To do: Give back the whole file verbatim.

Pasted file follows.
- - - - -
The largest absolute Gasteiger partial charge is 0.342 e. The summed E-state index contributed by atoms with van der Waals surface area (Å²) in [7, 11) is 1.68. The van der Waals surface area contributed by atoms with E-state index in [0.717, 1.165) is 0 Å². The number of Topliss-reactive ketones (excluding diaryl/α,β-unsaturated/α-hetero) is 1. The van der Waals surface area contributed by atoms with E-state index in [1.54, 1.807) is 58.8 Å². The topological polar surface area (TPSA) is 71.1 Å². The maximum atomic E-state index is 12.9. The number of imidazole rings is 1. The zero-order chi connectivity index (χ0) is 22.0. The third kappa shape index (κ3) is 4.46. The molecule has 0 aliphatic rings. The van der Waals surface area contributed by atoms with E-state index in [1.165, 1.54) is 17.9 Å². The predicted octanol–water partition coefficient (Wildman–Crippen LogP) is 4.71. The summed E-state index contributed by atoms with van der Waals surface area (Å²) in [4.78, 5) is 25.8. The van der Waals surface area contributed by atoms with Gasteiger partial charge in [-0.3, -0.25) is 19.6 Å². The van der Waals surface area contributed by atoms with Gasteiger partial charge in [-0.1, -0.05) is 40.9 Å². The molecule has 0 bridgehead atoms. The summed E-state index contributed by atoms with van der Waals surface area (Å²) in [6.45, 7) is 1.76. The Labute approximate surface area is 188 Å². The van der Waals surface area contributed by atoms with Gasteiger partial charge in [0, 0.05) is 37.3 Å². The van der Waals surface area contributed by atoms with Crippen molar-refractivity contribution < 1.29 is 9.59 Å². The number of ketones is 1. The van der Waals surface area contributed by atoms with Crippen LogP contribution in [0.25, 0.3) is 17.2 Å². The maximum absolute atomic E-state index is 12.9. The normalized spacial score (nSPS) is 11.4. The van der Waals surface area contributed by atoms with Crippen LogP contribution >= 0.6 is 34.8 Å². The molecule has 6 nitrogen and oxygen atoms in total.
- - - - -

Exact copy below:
The largest absolute Gasteiger partial charge is 0.342 e. The summed E-state index contributed by atoms with van der Waals surface area (Å²) in [7, 11) is 1.68. The van der Waals surface area contributed by atoms with E-state index in [0.717, 1.165) is 0 Å². The number of Topliss-reactive ketones (excluding diaryl/α,β-unsaturated/α-hetero) is 1. The van der Waals surface area contributed by atoms with E-state index in [1.54, 1.807) is 58.8 Å². The topological polar surface area (TPSA) is 71.1 Å². The maximum atomic E-state index is 12.9. The number of imidazole rings is 1. The zero-order chi connectivity index (χ0) is 22.0. The third kappa shape index (κ3) is 4.46. The molecule has 0 aliphatic rings. The van der Waals surface area contributed by atoms with E-state index in [1.165, 1.54) is 17.9 Å². The predicted octanol–water partition coefficient (Wildman–Crippen LogP) is 4.71. The summed E-state index contributed by atoms with van der Waals surface area (Å²) in [4.78, 5) is 25.8. The van der Waals surface area contributed by atoms with Gasteiger partial charge in [-0.3, -0.25) is 19.6 Å². The van der Waals surface area contributed by atoms with Gasteiger partial charge in [-0.1, -0.05) is 40.9 Å². The molecule has 0 bridgehead atoms. The summed E-state index contributed by atoms with van der Waals surface area (Å²) in [6.45, 7) is 1.76. The Labute approximate surface area is 188 Å². The van der Waals surface area contributed by atoms with Gasteiger partial charge in [0, 0.05) is 37.3 Å². The van der Waals surface area contributed by atoms with Crippen molar-refractivity contribution < 1.29 is 9.59 Å². The number of ketones is 1. The van der Waals surface area contributed by atoms with Crippen LogP contribution in [0.25, 0.3) is 17.2 Å². The maximum absolute atomic E-state index is 12.9. The normalized spacial score (nSPS) is 11.4. The van der Waals surface area contributed by atoms with Crippen LogP contribution >= 0.6 is 34.8 Å². The molecule has 6 nitrogen and oxygen atoms in total.